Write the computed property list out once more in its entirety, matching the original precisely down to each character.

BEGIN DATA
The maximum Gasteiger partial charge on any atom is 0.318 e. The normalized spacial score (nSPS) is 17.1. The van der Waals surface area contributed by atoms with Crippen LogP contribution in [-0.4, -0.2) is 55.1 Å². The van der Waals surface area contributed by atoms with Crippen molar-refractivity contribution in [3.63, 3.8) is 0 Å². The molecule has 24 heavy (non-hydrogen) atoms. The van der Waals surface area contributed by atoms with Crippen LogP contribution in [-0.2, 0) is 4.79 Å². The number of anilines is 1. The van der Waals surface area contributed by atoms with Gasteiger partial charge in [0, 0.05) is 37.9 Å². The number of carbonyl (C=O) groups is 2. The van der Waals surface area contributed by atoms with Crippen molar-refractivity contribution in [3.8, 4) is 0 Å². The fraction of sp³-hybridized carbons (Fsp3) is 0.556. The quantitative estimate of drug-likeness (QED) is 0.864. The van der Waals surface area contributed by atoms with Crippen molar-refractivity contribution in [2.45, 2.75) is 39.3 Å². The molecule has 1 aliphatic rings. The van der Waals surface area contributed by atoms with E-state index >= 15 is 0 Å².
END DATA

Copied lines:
The maximum Gasteiger partial charge on any atom is 0.318 e. The normalized spacial score (nSPS) is 17.1. The van der Waals surface area contributed by atoms with Crippen LogP contribution in [-0.4, -0.2) is 55.1 Å². The van der Waals surface area contributed by atoms with Crippen molar-refractivity contribution in [3.63, 3.8) is 0 Å². The molecule has 24 heavy (non-hydrogen) atoms. The van der Waals surface area contributed by atoms with Crippen LogP contribution in [-0.2, 0) is 4.79 Å². The number of anilines is 1. The van der Waals surface area contributed by atoms with Gasteiger partial charge in [0, 0.05) is 37.9 Å². The number of carbonyl (C=O) groups is 2. The van der Waals surface area contributed by atoms with Crippen molar-refractivity contribution in [3.8, 4) is 0 Å². The fraction of sp³-hybridized carbons (Fsp3) is 0.556. The quantitative estimate of drug-likeness (QED) is 0.864. The van der Waals surface area contributed by atoms with Crippen molar-refractivity contribution in [2.45, 2.75) is 39.3 Å². The molecule has 1 aliphatic rings. The van der Waals surface area contributed by atoms with E-state index >= 15 is 0 Å².